How to Get Rid of Septic Odor Toilet Backup From the Basement

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Getting rid of septic odor from toilet backups or sewage in a basement can be difficult and time consuming, depending on what materials in the area are affected by the spill. Homeowners need to act quickly to prevent additional damage. Odors can waft into the upper floors of the house, tainting the living environment. The longer the problem persists, the greater the threat to health, as bacteria can breed in moist conditions.

Things You'll Need

  • Dust mask or HEPA respirator
  • Waterproof boots
  • Gloves
  • Eye protection
  • Water resistant or disposable clothing
  • Soap
  • Moisture absorbing material
  • Fan
  • Dehumidifier
  • Household cleaning and disinfecting agent
  • Deodorizer
  • Avoid direct contact with raw sewage, whether in solid or liquid form. Sewage contains bacterial organisms, viruses and possibly parasites that can lead to infection, irritation, illness and disease. Wear protective gear. The Colorado Department of Public Health and Environment suggests a dust mask, waterproof boots, gloves, eye protection and water resistant or disposable clothing. In more serious cases, an organic vapor HEPA respirator may be necessary.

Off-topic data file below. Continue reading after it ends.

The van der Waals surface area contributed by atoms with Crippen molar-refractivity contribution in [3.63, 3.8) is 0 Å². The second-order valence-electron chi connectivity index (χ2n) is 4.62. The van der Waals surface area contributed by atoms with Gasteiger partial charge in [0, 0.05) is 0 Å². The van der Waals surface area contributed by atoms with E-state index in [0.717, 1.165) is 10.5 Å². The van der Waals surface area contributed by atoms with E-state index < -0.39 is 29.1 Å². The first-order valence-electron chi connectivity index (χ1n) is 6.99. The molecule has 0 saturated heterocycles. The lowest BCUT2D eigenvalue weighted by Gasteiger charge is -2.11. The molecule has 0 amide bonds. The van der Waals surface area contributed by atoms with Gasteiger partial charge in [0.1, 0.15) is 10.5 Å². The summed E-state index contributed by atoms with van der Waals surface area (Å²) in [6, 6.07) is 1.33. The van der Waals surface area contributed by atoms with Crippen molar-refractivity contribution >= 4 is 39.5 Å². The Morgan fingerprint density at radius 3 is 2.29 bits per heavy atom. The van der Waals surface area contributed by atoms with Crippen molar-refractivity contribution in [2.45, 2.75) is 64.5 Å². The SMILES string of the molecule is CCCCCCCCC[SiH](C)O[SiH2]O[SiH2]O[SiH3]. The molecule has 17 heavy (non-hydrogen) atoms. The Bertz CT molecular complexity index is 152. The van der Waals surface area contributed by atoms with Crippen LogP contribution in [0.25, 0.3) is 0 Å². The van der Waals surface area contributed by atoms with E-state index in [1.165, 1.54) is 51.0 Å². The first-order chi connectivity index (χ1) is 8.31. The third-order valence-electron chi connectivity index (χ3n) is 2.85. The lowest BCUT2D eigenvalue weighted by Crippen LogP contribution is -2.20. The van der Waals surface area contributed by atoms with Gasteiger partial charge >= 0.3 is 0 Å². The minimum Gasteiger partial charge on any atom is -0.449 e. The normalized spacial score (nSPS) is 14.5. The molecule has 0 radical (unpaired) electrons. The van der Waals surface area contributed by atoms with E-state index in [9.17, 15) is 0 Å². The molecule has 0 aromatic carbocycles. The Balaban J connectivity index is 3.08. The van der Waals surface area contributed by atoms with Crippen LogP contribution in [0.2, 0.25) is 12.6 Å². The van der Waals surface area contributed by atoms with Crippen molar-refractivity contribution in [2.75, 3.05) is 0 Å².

• Fix the issue leading to the overflow; a continuing issue may lead to additional odors and overflow incidents. Remove all of the overflow waste material. Drain the area or soak up and dispose of any liquids. Prevent cross contamination or spread of sewage material to other rooms of the house during the cleanup by isolating clothing and footwear, washing your hands thoroughly and showering after exposure.

  • Ventilate the area. Open any windows in or near the area of the spill; this helps reduce the humidity in addition to venting odors. Open any cabinet doors and closets to let the air circulate and prevent odors from being trapped.

  • Use a moisture absorbing material where possible to accelerate evaporation. Speed the process by using a dehumidifier. Direct fans or air conditioning into the space to encourage airflow and desiccation.

  • Remove and discard any soaked, damaged or destroyed items that may continue to hold odors or that cannot be properly cleaned and disinfected. Remove and discard any surface wall materials that cannot be cleaned, such as drywall and insulation. Some materials used in construction and support may be saved by drying them and covering them with new layers of uncontaminated materials, so areas that came into contact with sewage are removed from direct human contact.

  • Check whether the surfaces in the area can be safely cleaned without causing further damage. Wash any surfaces exposed to sewage. Clean and disinfect with bleach or any household cleaning and disinfecting agent. Introduce deodorizers such as baking soda into the space to help remove unpleasant odors. Multiple applications of disinfectants may be needed.

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